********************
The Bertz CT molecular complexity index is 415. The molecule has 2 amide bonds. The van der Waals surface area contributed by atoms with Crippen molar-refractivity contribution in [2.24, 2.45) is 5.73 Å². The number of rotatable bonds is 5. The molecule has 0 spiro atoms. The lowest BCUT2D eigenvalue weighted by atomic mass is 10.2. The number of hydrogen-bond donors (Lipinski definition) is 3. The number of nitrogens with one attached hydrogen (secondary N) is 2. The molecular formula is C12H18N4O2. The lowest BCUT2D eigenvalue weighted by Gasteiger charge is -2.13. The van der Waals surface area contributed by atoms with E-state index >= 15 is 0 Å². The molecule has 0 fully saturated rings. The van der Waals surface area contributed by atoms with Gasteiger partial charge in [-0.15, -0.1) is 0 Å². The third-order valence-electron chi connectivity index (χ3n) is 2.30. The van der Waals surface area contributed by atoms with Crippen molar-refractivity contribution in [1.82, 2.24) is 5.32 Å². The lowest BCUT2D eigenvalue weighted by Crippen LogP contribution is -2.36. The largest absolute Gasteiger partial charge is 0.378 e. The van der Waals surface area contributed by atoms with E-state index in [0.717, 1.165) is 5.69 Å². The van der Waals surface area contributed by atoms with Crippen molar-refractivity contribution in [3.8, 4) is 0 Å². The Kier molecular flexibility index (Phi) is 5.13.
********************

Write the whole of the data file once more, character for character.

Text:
The Bertz CT molecular complexity index is 415. The molecule has 2 amide bonds. The van der Waals surface area contributed by atoms with Crippen molar-refractivity contribution in [2.24, 2.45) is 5.73 Å². The number of rotatable bonds is 5. The molecule has 0 spiro atoms. The lowest BCUT2D eigenvalue weighted by atomic mass is 10.2. The number of hydrogen-bond donors (Lipinski definition) is 3. The number of nitrogens with one attached hydrogen (secondary N) is 2. The molecular formula is C12H18N4O2. The lowest BCUT2D eigenvalue weighted by Gasteiger charge is -2.13. The van der Waals surface area contributed by atoms with E-state index >= 15 is 0 Å². The molecule has 0 fully saturated rings. The van der Waals surface area contributed by atoms with Gasteiger partial charge in [-0.15, -0.1) is 0 Å². The third-order valence-electron chi connectivity index (χ3n) is 2.30. The van der Waals surface area contributed by atoms with Crippen molar-refractivity contribution in [1.82, 2.24) is 5.32 Å². The lowest BCUT2D eigenvalue weighted by Crippen LogP contribution is -2.36. The largest absolute Gasteiger partial charge is 0.378 e. The van der Waals surface area contributed by atoms with E-state index in [0.717, 1.165) is 5.69 Å². The van der Waals surface area contributed by atoms with Crippen molar-refractivity contribution in [3.8, 4) is 0 Å². The Kier molecular flexibility index (Phi) is 5.13.